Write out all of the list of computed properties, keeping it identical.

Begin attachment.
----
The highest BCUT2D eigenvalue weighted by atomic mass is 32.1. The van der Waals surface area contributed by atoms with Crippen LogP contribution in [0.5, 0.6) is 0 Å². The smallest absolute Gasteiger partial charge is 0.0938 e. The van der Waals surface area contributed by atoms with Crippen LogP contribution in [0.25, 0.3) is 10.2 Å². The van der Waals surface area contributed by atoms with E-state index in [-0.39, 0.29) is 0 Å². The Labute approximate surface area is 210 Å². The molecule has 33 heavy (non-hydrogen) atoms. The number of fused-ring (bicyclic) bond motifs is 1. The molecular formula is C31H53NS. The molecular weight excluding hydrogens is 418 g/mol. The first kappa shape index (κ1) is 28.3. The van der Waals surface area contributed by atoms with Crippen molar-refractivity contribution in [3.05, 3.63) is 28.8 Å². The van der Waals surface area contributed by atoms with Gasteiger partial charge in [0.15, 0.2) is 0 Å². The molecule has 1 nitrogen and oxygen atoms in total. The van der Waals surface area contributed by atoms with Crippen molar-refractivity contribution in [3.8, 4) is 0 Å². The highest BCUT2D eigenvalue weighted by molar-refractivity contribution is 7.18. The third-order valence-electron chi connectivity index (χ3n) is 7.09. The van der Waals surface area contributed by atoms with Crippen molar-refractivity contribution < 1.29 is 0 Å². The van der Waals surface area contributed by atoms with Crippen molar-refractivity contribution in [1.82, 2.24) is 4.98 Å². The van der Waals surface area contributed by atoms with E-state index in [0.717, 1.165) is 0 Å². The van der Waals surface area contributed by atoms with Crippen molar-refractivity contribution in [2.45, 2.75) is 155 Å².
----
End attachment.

The highest BCUT2D eigenvalue weighted by atomic mass is 32.1. The van der Waals surface area contributed by atoms with Crippen LogP contribution in [0.5, 0.6) is 0 Å². The smallest absolute Gasteiger partial charge is 0.0938 e. The van der Waals surface area contributed by atoms with Crippen LogP contribution in [0.25, 0.3) is 10.2 Å². The van der Waals surface area contributed by atoms with E-state index in [-0.39, 0.29) is 0 Å². The Labute approximate surface area is 210 Å². The molecule has 33 heavy (non-hydrogen) atoms. The number of fused-ring (bicyclic) bond motifs is 1. The molecular formula is C31H53NS. The molecular weight excluding hydrogens is 418 g/mol. The first kappa shape index (κ1) is 28.3. The van der Waals surface area contributed by atoms with Crippen molar-refractivity contribution in [3.05, 3.63) is 28.8 Å². The van der Waals surface area contributed by atoms with Gasteiger partial charge in [0.15, 0.2) is 0 Å². The molecule has 1 nitrogen and oxygen atoms in total. The van der Waals surface area contributed by atoms with Crippen molar-refractivity contribution in [3.8, 4) is 0 Å². The highest BCUT2D eigenvalue weighted by molar-refractivity contribution is 7.18. The third-order valence-electron chi connectivity index (χ3n) is 7.09. The van der Waals surface area contributed by atoms with Crippen molar-refractivity contribution < 1.29 is 0 Å². The van der Waals surface area contributed by atoms with Crippen molar-refractivity contribution in [1.82, 2.24) is 4.98 Å². The van der Waals surface area contributed by atoms with E-state index in [0.717, 1.165) is 0 Å². The van der Waals surface area contributed by atoms with Crippen molar-refractivity contribution in [2.45, 2.75) is 155 Å².